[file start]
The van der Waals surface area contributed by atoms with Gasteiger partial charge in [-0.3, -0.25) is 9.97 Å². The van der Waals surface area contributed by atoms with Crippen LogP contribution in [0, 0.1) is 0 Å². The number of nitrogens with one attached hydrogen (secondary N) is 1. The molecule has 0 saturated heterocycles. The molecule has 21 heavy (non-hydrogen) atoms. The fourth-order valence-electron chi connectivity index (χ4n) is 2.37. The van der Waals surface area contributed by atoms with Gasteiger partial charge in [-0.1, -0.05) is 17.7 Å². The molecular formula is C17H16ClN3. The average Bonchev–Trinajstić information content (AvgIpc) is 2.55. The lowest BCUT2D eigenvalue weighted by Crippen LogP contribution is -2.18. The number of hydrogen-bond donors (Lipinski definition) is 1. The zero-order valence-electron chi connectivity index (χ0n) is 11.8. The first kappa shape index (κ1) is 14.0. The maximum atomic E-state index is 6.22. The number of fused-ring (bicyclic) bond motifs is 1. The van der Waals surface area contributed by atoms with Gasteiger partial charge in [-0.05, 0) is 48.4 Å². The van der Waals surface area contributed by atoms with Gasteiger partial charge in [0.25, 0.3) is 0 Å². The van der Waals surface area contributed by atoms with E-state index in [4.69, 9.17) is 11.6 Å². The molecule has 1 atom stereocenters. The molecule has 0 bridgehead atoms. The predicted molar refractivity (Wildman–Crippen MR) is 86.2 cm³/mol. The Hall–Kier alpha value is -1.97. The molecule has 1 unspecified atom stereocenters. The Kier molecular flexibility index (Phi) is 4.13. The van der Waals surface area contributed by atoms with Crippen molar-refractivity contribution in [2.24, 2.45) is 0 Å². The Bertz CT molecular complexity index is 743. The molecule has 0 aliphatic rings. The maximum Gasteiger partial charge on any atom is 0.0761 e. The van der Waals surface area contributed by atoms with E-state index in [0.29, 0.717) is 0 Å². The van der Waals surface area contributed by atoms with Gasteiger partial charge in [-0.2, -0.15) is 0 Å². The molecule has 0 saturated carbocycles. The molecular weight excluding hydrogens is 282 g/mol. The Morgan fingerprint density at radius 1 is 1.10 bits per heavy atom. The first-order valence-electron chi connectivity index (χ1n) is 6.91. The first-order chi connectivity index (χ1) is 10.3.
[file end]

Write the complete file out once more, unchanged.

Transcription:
The van der Waals surface area contributed by atoms with Gasteiger partial charge in [-0.3, -0.25) is 9.97 Å². The van der Waals surface area contributed by atoms with Crippen LogP contribution in [0, 0.1) is 0 Å². The number of nitrogens with one attached hydrogen (secondary N) is 1. The molecule has 0 saturated heterocycles. The molecule has 21 heavy (non-hydrogen) atoms. The fourth-order valence-electron chi connectivity index (χ4n) is 2.37. The van der Waals surface area contributed by atoms with Gasteiger partial charge in [-0.1, -0.05) is 17.7 Å². The molecular formula is C17H16ClN3. The average Bonchev–Trinajstić information content (AvgIpc) is 2.55. The lowest BCUT2D eigenvalue weighted by Crippen LogP contribution is -2.18. The number of hydrogen-bond donors (Lipinski definition) is 1. The zero-order valence-electron chi connectivity index (χ0n) is 11.8. The first kappa shape index (κ1) is 14.0. The maximum atomic E-state index is 6.22. The number of fused-ring (bicyclic) bond motifs is 1. The van der Waals surface area contributed by atoms with Gasteiger partial charge in [-0.05, 0) is 48.4 Å². The van der Waals surface area contributed by atoms with Gasteiger partial charge in [0.25, 0.3) is 0 Å². The van der Waals surface area contributed by atoms with E-state index in [4.69, 9.17) is 11.6 Å². The molecule has 1 atom stereocenters. The molecule has 0 bridgehead atoms. The predicted molar refractivity (Wildman–Crippen MR) is 86.2 cm³/mol. The Hall–Kier alpha value is -1.97. The molecule has 1 unspecified atom stereocenters. The Kier molecular flexibility index (Phi) is 4.13. The van der Waals surface area contributed by atoms with Crippen molar-refractivity contribution in [2.24, 2.45) is 0 Å². The Bertz CT molecular complexity index is 743. The molecule has 0 aliphatic rings. The maximum Gasteiger partial charge on any atom is 0.0761 e. The van der Waals surface area contributed by atoms with E-state index in [0.29, 0.717) is 0 Å². The van der Waals surface area contributed by atoms with Gasteiger partial charge in [-0.2, -0.15) is 0 Å². The molecule has 0 saturated carbocycles. The molecular weight excluding hydrogens is 282 g/mol. The Morgan fingerprint density at radius 1 is 1.10 bits per heavy atom. The first-order valence-electron chi connectivity index (χ1n) is 6.91. The first-order chi connectivity index (χ1) is 10.3.